Why Do We Do That? | Every Day’s A School Day

We look at a number of wedding traditions and how they came to be.

Why does a bride stand on the left?…

…Hopefully the reason for this is unlikely to happen on your big day…. This stems from Anglo-Saxon times because of the risk of “marriage by capture”. Basically the Groom needed to leave his right hand (his fighting hand) free so he could draw his sword and defend his Bride from anyone else that may want to sweep her away at the last minute! (No, we don’t know how it would have worked if the Groom was left-handed either….)

Where does the tradition of having bridesmaids come from?…

…It wasn’t just to have a group of minions at your beck and call to help string bunting and help you use the loo on the big day (v. important dress consideration.) Again, it’s due to the risk of bridal kidnap (modern Brides really do have it easy…).

 Back during the Roman Empire, Brides would have 10 bridesmaids dressed exactly the same as them to act as decoys, to fool those pesky bride-nappers.

Right up until Victorian-times many bridesmaids were dressed identically to the Bride – something that is coming back in vogue now with the number of Brides choosing white/ivory dresses for their best girls.

 And the best man?…

…The best-man was the Grooms strongest friend – the friend who would be most likely to help should a sudden fight break out!

Why is it traditional for the bride to wear white?…

…Traditionally Brides would just wear the best dress they had –  and white was usually a “no-go” as keeping clean and dirt free was pretty hard back in the day.

It was Queen Victoria who brought about the trend for white. (Possibly the longest running trend-setter ever. Unless you count Kate Moss and Hunter wellies at Glastonbury! It was 2002 folks when she first rocked Hunters and hot pants…) We digress… Most people think she wore white because of the Victorians obsession with purity and innocence. Actually that didn’t come into fruition until about a decade after Vicky’s nuptials (too familiar?). She chose it, because she liked the colour. We respect her for that!

Emily Blunt in
Emily Blunt in “The Young Victoria” in a replica of Queen Victoria’s wedding dress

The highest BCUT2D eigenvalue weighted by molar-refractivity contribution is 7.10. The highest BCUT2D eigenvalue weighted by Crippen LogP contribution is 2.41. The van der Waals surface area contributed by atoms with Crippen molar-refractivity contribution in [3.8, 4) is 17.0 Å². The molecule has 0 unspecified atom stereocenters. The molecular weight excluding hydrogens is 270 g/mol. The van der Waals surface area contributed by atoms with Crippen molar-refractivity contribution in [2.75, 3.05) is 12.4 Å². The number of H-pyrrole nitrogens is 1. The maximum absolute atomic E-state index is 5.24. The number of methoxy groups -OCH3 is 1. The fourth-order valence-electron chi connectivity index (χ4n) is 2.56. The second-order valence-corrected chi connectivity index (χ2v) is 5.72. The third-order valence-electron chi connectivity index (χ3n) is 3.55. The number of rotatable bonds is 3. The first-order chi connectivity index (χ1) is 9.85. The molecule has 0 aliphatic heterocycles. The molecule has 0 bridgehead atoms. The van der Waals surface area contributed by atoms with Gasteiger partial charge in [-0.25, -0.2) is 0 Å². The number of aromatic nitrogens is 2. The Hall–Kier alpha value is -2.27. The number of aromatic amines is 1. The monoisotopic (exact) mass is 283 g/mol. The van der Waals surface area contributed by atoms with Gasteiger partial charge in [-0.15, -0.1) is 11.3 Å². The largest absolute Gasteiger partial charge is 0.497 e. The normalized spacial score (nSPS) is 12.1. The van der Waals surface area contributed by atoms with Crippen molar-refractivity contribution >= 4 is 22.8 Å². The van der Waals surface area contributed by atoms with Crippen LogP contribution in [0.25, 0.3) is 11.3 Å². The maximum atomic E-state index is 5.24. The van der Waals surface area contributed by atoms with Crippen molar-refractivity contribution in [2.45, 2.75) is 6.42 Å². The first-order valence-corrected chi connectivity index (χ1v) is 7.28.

Why do brides carry bouquets?…

…Because people used to stink back in the day. Shower gels and deodorants did not exist. And it wasn’t just the living that stunk. Thanks to the plague many 17th Century Brides had to walk past rotting corpses on their way to the wedding, so carrying scented herbs and flowers went some way to help. Plus early Brides were thrifty – sometimes the spices/flowers that were included in the bouquet, for example; dill and marigolds (edible) were served up at the wedding feast to promote lust!

 Why do we have wedding cakes?…

…Cakes have been part of the marriage ceremony ever since medieval times. Originally they were made of wheat; a symbol of fertility and prosperity. Sometimes to encourage fertility, these ‘cakes’ would be thrown at the Bride! In the 1700’s a popular dish for weddings became the Bride’s Pie. The pie was filled with sweet breads or meat with an added ‘ingredient’ of a glass ring. An old adage claimed that the lady who found the ring would be the next to be married (if she hadn’t of choked to death…) And the traditional white icing? Good ol’ Queen Victoria again. When she used white icing on her 1840 wedding cake it gained a whole new title – royal icing!

When did couples start to go on Honeymoons?…

…The earliest reference to “hony moone” was in 1546. It basically refered to the first time the newly wed couple would take a break to share some private and intimate moments *wink wink* .

The custom started to become mainstream in the early 19th century when Upper-class couples would take a “bridal tour”, sometimes accompanied by friends or family, to visit relatives who had not been able to attend the wedding.

Honeymoons in the modern sense became widespread during the early 1900’s (up to World War 1) however, they were often frowned upon due to the public attention drawn to what was assumed to be the wife’s sexual initiation….The most popular honeymoon destinations at the time were the French Riviera and Italy, particularly its seaside resorts and romantic cities such as Rome and Venice.

What do you think about the origins of these traditions? One thing we’ve learnt… The gory scenes of the Red Wedding on Game of Thrones may have been a regular occurrence at Anglo-Saxon weddings –Scary!!!!

 Whisper and Blush

xx